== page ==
By Erin Glass
Senior Manager, DevEd
HTML documents are composed of HTML elements. Most HTML elements contain content (such as text or an image) along with HTML tags that tell the browser how to interpret the content (such as a heading or paragraph text). HTML elements can be used to add structure, semantics, and formatting to different parts of an HTML document. An HTML element is often created—but not always—by opening and closing HTML tags, which wrap around a piece of content.
Below is an illustration that labels each of the parts of an HTML element:
Let’s try exploring HTML in practice. Try pasting the following line into your “index.html” file that you created when Setting Up Your HTML Project:
<strong>My strong text</strong>
In this example, the
<strong> tag adds strong formatting by enclosing the text with a pair of opening and closing
<strong> tags. Note that closing tags are always denoted by a forward slash (
Note: You may note that the
<strong> tag acts very similar to adding bold styling to the text. You can achieve the same styling effect by using the bold
<b> tag, however the
<strong> tag adds bold styling and semantic meaning that indicates the text is of strong importance. If you are using the bold styling because you want to note the importance of the text, make sure to use the
<strong> tag, which will enable screen readers to announce their importance to the user.
Similarly, the emphasis tag
<em> adds italic styling and semantic meaning that indicates the text is emphasized. The italics tag
<i> only adds the italic styling to the text. If you are using the italic styling because you want to emphasize the text, make sure to use the
<em> tag, which will enable screen readers to announce their emphasis to the user.<$>
To check the results of this HTML code, we can load the “index.html” file in our browser. Though your file is not online, the browser will still be able to interpret the HTML file as if it were a web page document. Make sure to save your “index.html” file before loading it in the browser as only saved updates will be rendered.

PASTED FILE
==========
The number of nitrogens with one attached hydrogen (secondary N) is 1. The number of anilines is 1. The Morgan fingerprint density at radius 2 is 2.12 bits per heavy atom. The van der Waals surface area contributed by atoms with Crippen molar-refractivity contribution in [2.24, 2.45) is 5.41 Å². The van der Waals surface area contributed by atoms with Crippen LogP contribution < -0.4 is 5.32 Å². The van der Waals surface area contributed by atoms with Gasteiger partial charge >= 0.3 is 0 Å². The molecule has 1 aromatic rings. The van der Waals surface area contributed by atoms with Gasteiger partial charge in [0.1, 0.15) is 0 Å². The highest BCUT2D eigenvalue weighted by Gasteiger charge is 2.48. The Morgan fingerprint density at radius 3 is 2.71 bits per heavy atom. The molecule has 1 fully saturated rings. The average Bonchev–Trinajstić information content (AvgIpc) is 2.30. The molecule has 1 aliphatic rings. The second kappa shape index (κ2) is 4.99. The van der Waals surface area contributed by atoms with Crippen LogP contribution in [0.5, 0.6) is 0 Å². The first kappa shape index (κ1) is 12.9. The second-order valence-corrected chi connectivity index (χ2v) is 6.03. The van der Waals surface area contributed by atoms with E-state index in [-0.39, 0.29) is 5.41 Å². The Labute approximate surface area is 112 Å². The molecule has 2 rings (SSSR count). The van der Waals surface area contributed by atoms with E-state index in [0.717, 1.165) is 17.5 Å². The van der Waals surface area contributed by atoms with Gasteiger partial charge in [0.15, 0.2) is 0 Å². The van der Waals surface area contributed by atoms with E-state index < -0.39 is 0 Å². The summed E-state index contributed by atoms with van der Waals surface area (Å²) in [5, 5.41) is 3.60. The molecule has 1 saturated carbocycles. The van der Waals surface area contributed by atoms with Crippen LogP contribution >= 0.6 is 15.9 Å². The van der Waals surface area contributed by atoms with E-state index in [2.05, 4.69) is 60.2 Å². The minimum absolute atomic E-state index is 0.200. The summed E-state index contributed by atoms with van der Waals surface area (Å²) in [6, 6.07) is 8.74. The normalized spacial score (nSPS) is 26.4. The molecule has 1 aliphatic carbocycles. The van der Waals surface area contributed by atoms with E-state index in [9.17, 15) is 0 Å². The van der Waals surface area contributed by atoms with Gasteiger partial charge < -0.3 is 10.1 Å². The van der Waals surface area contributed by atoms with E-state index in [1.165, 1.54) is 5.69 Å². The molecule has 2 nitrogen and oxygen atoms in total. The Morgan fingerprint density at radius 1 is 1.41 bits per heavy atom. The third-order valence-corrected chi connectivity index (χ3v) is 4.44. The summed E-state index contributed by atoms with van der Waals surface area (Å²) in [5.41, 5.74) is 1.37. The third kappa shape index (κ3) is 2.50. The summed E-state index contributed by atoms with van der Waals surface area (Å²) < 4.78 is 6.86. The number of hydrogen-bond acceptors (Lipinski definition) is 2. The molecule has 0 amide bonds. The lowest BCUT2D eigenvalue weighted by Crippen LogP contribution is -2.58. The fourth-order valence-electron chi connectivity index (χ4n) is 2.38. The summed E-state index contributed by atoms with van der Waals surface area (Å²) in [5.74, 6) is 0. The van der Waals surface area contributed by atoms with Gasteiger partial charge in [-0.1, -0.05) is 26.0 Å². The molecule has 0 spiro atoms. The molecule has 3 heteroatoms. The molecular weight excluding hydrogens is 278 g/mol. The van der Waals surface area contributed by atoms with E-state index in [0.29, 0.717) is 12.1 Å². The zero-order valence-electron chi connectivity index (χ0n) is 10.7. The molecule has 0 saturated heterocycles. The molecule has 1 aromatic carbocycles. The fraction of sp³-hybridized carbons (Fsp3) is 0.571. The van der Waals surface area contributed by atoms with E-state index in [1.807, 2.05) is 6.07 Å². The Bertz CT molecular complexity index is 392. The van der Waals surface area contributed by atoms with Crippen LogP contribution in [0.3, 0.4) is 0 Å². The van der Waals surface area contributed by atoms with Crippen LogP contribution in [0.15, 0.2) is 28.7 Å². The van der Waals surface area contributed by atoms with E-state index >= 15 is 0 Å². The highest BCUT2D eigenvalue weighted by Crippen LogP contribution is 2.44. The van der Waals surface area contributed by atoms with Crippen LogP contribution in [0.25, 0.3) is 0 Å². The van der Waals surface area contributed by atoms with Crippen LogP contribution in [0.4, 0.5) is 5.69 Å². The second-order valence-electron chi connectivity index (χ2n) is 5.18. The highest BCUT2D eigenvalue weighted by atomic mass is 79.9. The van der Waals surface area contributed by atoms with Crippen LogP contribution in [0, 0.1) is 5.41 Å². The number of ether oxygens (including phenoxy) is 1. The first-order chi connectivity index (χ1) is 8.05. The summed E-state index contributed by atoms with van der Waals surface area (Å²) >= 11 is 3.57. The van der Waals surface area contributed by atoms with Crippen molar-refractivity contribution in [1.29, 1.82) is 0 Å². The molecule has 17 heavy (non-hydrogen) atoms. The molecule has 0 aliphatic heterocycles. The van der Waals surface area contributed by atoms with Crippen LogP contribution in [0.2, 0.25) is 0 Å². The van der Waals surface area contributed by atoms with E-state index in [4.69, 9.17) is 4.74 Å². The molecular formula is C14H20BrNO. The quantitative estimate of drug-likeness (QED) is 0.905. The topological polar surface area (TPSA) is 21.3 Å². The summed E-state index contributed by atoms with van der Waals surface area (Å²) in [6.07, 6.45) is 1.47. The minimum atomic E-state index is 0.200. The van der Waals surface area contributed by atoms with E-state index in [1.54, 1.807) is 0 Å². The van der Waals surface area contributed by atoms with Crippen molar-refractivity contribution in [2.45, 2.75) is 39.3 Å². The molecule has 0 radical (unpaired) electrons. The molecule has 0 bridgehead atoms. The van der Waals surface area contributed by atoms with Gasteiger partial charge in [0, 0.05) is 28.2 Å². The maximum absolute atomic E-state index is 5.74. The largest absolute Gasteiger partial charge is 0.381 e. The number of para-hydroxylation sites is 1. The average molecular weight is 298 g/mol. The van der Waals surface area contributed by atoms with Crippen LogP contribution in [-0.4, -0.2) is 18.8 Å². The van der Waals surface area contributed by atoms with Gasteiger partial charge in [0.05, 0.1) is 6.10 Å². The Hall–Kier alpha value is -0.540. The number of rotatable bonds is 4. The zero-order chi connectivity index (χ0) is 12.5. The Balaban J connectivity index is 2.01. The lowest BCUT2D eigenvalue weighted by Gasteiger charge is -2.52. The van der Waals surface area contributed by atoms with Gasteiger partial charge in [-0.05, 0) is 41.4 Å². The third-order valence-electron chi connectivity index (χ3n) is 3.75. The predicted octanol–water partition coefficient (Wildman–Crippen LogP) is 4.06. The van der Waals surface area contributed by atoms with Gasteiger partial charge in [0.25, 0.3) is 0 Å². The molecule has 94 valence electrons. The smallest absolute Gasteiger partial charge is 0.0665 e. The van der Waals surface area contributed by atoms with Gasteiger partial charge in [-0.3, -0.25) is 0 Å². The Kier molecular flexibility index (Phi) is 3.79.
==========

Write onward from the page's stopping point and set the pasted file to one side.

You can view an offline HTML file in the browser in several ways:
CTRL + Left Click(on Macs) or
Right Click(on Windows) to open the file with a browser
If you are using the Visual Studio Code text editor, you can copy the file path using
CTRL + Left Click (on Macs) or
Right Click (on Windows) on the file “index.html” in the left hand panel and selecting “Copy Path.” Then paste the path in your web browser as illustrated in the gif below:
<$>[note] Note: To load the file in the browser, it’s important that you copy the absolute path, (which refers to the file location relative to the root directory), rather than the relative path, (which refers to the file relative to the current working directory). In Visual Studio Code, “Copy Path” refers to the full file path. Be aware, however, that we will use relative paths of files in other parts of this tutorial.
After loading the file in your browser, you should receive a page that contains the following:
My strong text
Let’s try experimenting with other HTML elements. On the next line of your “practice.html” file, try adding the
<em> element, which adds emphasis.
<strong>My strong text</strong> <em>My emphasized text</em>
Save the file and reload the file in the browser. You should receive something like this:
My strong text My emphasized text
The first phrase should be styled with strong formatting and the second phrase should be styled with emphasis. However, you may be surprised by the side-by-side placement of the two phrases. If you added
<em>My emphasized text</em> to the second line of the text editor, you may have expected “My emphasized text” to show up on the line below “My strong text” in the web browser. However, certain HTML elements, such as
<em>, require you to specify line breaks with additional HTML elements (if you desire lines breaks). We’ll explain why in the next tutorial.
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This tutorial series will guide you through creating and further customizing this website using HTML, the standard markup language used to display documents in a web browser. No prior coding experience is necessary but we recommend you start at the beginning of the series if you wish to recreate the demonstration website.
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